Tips on Keeping a Spiritual Journal
The author of Tips for Keeping a Spiritual Journal, Jean Wise, is a freelance writer, speaker, retreat leader and spiritual director. She is a contributing author of devotions for six compilations published by Barbour, plus the solo author for Let Every Heart Prepare Him Room, an Advent devotion (Barbour Books, 2014).
- The number rule of keeping a spiritual journal is to date your entry. Time flies by so quickly and writing down the date of your entry serves as a guidepost on your life journey. When rereading a journal often I am amazed how long ago I recorded that insight or am humbled that I am still carrying the same burden I thought I let go of years ago.
- Forget grammar, spelling and perfect handwriting. This is where you can relax and just write. Keep it simple. Keep it open and honest. This is a safe place to express yourself without worrying about getting a grade for perfection.
- Write out your experience – where you are hearing God or not finding him? What surprised you lately? What are your hopes, dreams, deep desires? What is drawing you closer to God? What is taking your eyes away from him?
- What verses, words, quotes, books, friendships, trips, interactions, music are feeding your soul right now? A journal is a wonderful place to capture those nuggets of wisdom that helps you grow spiritually. Take them a step further – why at this time and place did that impact you? What is it telling you about yourself? About God?
- Express your emotions. I used to tell myself not to trust my feelings and I rarely identified and befriended them. Through journaling I name what I am experiencing. I even keep paper that lists different emotions folded in my journal. Sometimes finding just the right word for how I am feeling gives me the strength, the lesson, the avenue to admit the depth of that reaction. For example, instead of writing I am afraid, I chose: disrupted, immobile, vulnerable. For angry I may write impatient or envious. Being alive can also be described as courageous, energetic, and even spunky.
- Don’t forget to write down your joys and where you are feeling gratitude. I know I am amazed when I pay attention to these surprises during an ordinary day just how much God gives us that we often don’t see.
- Journaling is prayer. I find writing out my conversations with God helps me articulate my relationship with him. Recording what I think he is saying to me brings me peace, guidance and clarity. I write out the prayers from other people that resonated with me. I find the words to form my own intimate and honest prayers from someplace deep within me.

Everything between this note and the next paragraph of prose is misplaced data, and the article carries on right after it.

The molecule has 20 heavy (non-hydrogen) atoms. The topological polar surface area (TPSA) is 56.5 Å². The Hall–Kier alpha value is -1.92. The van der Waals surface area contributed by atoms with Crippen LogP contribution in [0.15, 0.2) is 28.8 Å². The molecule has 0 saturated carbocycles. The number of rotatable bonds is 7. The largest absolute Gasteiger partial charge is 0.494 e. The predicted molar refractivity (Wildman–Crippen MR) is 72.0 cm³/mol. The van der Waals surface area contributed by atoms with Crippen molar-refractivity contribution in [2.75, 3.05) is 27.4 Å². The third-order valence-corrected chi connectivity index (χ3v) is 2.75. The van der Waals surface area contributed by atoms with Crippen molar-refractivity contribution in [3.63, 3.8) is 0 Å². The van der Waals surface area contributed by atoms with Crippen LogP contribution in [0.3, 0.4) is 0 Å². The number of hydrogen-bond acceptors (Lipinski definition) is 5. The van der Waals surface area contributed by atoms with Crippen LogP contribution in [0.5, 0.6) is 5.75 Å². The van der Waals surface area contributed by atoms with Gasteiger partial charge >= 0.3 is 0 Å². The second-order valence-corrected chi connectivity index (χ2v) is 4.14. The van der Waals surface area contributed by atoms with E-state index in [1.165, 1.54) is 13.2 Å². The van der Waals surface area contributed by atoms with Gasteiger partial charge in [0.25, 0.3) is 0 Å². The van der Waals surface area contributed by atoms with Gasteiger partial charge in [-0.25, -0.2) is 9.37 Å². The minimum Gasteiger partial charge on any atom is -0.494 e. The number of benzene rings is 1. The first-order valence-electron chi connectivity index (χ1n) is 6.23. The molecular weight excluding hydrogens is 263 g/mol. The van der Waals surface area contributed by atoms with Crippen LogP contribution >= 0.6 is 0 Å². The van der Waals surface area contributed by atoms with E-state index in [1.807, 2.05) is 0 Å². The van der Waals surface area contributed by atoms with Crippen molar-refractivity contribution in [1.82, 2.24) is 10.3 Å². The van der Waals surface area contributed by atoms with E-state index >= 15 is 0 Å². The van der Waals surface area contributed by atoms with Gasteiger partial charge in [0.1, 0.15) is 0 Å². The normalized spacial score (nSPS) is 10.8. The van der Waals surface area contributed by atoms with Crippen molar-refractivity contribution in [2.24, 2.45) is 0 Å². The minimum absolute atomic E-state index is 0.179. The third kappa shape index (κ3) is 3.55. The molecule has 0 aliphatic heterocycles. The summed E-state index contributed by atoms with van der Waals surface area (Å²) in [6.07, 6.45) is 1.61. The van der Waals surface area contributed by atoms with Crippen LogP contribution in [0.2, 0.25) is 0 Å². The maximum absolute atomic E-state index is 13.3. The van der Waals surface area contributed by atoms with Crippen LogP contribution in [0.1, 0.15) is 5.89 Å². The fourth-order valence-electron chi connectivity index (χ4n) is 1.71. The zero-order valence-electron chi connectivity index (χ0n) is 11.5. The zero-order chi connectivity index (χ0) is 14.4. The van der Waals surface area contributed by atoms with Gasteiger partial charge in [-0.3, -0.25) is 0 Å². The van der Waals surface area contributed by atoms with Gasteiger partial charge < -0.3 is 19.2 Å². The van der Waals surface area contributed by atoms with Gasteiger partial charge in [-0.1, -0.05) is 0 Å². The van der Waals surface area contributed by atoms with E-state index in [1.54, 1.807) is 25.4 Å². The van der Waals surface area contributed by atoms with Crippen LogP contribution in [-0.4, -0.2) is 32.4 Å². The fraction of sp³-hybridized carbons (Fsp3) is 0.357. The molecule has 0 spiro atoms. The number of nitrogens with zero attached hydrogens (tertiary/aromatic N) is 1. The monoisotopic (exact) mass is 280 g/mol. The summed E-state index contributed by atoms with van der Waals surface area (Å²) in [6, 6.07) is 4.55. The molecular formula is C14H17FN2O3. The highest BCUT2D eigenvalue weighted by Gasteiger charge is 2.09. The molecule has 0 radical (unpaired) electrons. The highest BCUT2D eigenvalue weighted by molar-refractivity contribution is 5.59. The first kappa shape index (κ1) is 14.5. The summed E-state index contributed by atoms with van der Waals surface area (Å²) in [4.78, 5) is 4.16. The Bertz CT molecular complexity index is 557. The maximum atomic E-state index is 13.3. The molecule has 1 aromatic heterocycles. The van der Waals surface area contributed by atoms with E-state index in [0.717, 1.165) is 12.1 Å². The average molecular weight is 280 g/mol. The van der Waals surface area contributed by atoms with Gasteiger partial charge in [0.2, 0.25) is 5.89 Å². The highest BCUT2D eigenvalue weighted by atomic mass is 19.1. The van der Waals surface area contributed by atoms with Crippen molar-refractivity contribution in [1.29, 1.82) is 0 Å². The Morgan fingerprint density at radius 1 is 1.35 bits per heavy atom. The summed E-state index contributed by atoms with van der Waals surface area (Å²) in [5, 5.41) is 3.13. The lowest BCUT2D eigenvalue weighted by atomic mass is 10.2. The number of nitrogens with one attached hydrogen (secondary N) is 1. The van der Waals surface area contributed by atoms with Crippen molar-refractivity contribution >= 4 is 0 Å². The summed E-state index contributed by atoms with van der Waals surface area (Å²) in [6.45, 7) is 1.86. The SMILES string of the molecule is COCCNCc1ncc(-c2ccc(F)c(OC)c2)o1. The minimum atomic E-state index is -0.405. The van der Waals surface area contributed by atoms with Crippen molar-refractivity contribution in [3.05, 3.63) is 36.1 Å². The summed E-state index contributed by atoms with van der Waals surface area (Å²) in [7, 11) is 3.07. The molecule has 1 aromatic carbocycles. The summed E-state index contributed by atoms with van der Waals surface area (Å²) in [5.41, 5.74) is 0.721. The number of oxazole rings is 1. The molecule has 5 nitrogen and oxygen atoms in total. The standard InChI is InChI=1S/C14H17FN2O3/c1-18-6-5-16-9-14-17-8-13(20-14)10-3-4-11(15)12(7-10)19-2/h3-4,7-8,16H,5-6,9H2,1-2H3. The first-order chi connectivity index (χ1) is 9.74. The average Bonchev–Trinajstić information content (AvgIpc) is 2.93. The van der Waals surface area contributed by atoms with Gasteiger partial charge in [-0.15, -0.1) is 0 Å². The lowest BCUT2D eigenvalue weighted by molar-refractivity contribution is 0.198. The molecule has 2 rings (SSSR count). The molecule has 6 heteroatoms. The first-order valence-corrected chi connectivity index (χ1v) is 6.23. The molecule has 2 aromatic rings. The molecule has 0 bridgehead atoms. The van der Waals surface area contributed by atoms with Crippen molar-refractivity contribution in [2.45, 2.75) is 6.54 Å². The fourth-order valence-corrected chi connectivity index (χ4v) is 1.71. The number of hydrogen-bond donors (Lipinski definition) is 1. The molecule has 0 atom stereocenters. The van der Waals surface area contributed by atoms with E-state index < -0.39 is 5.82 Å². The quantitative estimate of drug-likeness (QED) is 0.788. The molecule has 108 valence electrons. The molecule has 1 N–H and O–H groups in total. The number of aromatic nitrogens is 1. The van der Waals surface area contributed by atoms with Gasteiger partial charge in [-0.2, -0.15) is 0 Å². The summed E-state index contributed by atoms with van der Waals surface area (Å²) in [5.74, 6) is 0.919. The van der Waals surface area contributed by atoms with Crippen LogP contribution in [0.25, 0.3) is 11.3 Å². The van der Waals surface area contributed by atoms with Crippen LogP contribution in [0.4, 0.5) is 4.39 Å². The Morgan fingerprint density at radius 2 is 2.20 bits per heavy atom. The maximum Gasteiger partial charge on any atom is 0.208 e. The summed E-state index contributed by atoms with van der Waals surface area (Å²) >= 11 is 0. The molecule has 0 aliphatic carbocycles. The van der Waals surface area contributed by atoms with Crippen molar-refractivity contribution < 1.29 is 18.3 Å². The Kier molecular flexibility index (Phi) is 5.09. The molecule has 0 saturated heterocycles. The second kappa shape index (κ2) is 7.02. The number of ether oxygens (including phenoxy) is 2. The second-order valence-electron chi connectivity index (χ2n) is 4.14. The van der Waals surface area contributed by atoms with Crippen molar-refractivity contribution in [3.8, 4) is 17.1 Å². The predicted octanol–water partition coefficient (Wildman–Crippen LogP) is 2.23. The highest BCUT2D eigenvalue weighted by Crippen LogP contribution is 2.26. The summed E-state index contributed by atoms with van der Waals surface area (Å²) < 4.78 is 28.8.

- Writing in a journal helps me problem solve and discern a next step. The act of writing out a situation, finding the right words, expressing sometimes surprising emotions, exploring options and the “what if I tried this” ideas, helps me sift and sort my next steps.
- A spiritual journal isn’t a day to day diary – of mundane details of where and what you ate and if it rained that day. On the other hand, occasionally capturing what is occurring in your life and how it is affected your walk with God is a helpful practice. Write out the depth of gratitude for friendship after a wonderful meal with friends. How the smile of a grandchild warmed my heart and made me wonder how often God smiles as he watches me play at life. How the flowers in the backyard garden remind you of beauty and creativity that surrounds us.
- A journal can be a place to express pain, sorrow, challenges. Writing out a painful past experience sometimes helps us let go and move on. As I write, a new lesson emerges and I learn something new about myself. God continues to form me through all things and seeing my life in print like this reminds me of his constant presence and protection on my spiritual journey.
- Even in times of being overwhelmed and confused, writing in short bursts helps me dump all the anxious chaos rattling in my brain and confine them on paper. Sometimes I just use list and bullet points to clear my mind. I have learned that when I read those lists at a later time, that most of my worries and distractions were insignificant and meaningless.
- Don’t get shackled by the thought you must write daily or even weekly. I do try for every couple of weeks but there have been a few times, several months went by without any writing. I do miss it then though. Instead of something more to do, think about writing in a spiritual journal as a rhythm in life. As a companion to be with you to listen, to help you find your way, to be a conduit to hear God.
- Speaking of companion, I do take my journal along with me on retreats, to presentations and on vacations. I love capturing my reactions and experiences outside my normal routines where often the different point of view reveals new lessons.
- Keeping a spiritual journal may be best in certain seasons of your life. I began one during my first pregnancy. I only wrote 3-4 entries but those words descripting that point of my life with all its hopes, dreams and fears are priceless for me. I know others journal while caring for a dying loved one. Some people go through such intense times that writing out the details takes too much energy or pain – waiting till later may be the best approach. Other people like my great aunt Anna write almost daily for more than 60 years.